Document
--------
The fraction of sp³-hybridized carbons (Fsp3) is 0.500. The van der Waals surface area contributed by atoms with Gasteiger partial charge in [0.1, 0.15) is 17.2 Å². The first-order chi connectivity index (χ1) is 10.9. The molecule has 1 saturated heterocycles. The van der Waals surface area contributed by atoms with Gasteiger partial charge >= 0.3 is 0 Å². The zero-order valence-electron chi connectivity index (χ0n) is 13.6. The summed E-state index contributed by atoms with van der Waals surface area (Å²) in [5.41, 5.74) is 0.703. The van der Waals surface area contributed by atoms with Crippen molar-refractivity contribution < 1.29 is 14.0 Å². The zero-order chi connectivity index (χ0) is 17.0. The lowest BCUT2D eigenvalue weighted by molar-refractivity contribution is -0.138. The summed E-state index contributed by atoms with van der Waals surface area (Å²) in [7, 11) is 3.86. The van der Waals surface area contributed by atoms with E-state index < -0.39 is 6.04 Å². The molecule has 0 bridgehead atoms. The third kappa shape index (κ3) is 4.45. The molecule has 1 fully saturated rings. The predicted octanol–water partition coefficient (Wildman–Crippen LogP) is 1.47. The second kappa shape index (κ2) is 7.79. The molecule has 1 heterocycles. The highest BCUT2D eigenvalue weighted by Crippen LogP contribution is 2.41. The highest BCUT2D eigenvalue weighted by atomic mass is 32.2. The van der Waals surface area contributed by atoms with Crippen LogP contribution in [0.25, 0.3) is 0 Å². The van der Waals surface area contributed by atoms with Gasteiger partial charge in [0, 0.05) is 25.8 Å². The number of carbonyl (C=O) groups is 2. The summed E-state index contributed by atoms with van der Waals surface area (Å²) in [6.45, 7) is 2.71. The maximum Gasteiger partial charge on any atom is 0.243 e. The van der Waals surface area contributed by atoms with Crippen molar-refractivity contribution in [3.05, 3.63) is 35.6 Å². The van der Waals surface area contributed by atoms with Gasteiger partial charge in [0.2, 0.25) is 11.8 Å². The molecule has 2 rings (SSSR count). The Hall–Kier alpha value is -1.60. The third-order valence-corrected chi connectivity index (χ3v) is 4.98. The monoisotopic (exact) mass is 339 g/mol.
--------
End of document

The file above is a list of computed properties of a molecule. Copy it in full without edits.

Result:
The fraction of sp³-hybridized carbons (Fsp3) is 0.500. The van der Waals surface area contributed by atoms with Gasteiger partial charge in [0.1, 0.15) is 17.2 Å². The first-order chi connectivity index (χ1) is 10.9. The molecule has 1 saturated heterocycles. The van der Waals surface area contributed by atoms with Gasteiger partial charge >= 0.3 is 0 Å². The zero-order valence-electron chi connectivity index (χ0n) is 13.6. The summed E-state index contributed by atoms with van der Waals surface area (Å²) in [5.41, 5.74) is 0.703. The van der Waals surface area contributed by atoms with Crippen molar-refractivity contribution < 1.29 is 14.0 Å². The zero-order chi connectivity index (χ0) is 17.0. The lowest BCUT2D eigenvalue weighted by molar-refractivity contribution is -0.138. The summed E-state index contributed by atoms with van der Waals surface area (Å²) in [7, 11) is 3.86. The van der Waals surface area contributed by atoms with E-state index < -0.39 is 6.04 Å². The molecule has 0 bridgehead atoms. The third kappa shape index (κ3) is 4.45. The molecule has 1 fully saturated rings. The predicted octanol–water partition coefficient (Wildman–Crippen LogP) is 1.47. The second kappa shape index (κ2) is 7.79. The molecule has 1 heterocycles. The highest BCUT2D eigenvalue weighted by Crippen LogP contribution is 2.41. The highest BCUT2D eigenvalue weighted by atomic mass is 32.2. The van der Waals surface area contributed by atoms with Crippen LogP contribution in [0.25, 0.3) is 0 Å². The van der Waals surface area contributed by atoms with Gasteiger partial charge in [0, 0.05) is 25.8 Å². The number of carbonyl (C=O) groups is 2. The summed E-state index contributed by atoms with van der Waals surface area (Å²) in [6.45, 7) is 2.71. The maximum Gasteiger partial charge on any atom is 0.243 e. The van der Waals surface area contributed by atoms with Crippen molar-refractivity contribution in [3.05, 3.63) is 35.6 Å². The van der Waals surface area contributed by atoms with Gasteiger partial charge in [0.2, 0.25) is 11.8 Å². The molecule has 2 rings (SSSR count). The Hall–Kier alpha value is -1.60. The third-order valence-corrected chi connectivity index (χ3v) is 4.98. The monoisotopic (exact) mass is 339 g/mol.